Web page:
a producer that can rhyme that’s a little something different like a JD

or Kanye West. Even still producers are supposed to be the humble cats that

sit down and chill but when you hear that beat you’re like wow. They supposed

to be that and a lot of those cats they don’t understand. It’s just

the generation destroying the game, like you see they got closed minded, and

cats that sit and watch 106 everyday and feel the only thing that exists in

rap music is the countdown. There’s so many that know better and those

are cats that need to fix the game. People try to switch up Jay-Z’s perception,

like they think he don’t care about the culture. That’s crap. He did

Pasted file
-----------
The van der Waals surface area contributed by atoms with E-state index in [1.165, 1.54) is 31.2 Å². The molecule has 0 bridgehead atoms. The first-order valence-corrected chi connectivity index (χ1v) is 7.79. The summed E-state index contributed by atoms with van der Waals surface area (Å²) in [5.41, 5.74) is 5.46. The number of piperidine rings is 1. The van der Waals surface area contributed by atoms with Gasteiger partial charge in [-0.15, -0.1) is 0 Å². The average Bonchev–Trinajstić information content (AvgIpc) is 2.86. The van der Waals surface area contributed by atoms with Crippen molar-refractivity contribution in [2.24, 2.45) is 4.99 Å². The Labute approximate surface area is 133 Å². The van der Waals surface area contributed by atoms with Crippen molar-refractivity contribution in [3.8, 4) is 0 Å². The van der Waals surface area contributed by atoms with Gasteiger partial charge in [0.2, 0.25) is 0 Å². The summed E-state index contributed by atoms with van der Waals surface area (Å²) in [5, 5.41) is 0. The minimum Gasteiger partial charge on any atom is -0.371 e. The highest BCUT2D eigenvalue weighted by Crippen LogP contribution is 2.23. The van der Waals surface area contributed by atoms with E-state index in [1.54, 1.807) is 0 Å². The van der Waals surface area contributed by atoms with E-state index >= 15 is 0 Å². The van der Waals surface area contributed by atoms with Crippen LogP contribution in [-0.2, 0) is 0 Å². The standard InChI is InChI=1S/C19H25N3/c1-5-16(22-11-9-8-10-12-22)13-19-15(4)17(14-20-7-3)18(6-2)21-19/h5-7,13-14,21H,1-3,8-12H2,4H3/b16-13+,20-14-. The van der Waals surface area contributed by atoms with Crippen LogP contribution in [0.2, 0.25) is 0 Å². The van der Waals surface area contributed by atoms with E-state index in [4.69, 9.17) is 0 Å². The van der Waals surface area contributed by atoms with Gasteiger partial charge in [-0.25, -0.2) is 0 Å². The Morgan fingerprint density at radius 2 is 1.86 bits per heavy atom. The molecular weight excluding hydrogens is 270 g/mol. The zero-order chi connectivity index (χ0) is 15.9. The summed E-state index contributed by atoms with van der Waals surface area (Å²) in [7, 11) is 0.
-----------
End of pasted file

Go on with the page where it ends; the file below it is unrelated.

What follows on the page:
in a month that some cats that claim they can rhyme and all that can’t

do in seven months. To put together they album and make it sound good in a month,

what rapper you know can do that? I don’t know any rapper that can do that.

All they see is he on TV with all these girls.


How old are you?


I’m 28, the beginning of 93, Illmatic, Doggystyle, all that was the corner

stone of hip-hop in that year in a half span. I stayed broke; I bought new albums

all the time.


Sometimes I blame the older heads too because they don’t teach them anything

about those times.


It’s really hard to teach. You can’t really can’t teach a group

of cats unless you get somebody to come speak, if they see the passion on your

face they’ll understand. In my CD case I had Ghetto boys, NWA, 3rd Bass,

all at the same time, but cats feel you either got to be all down south or underground.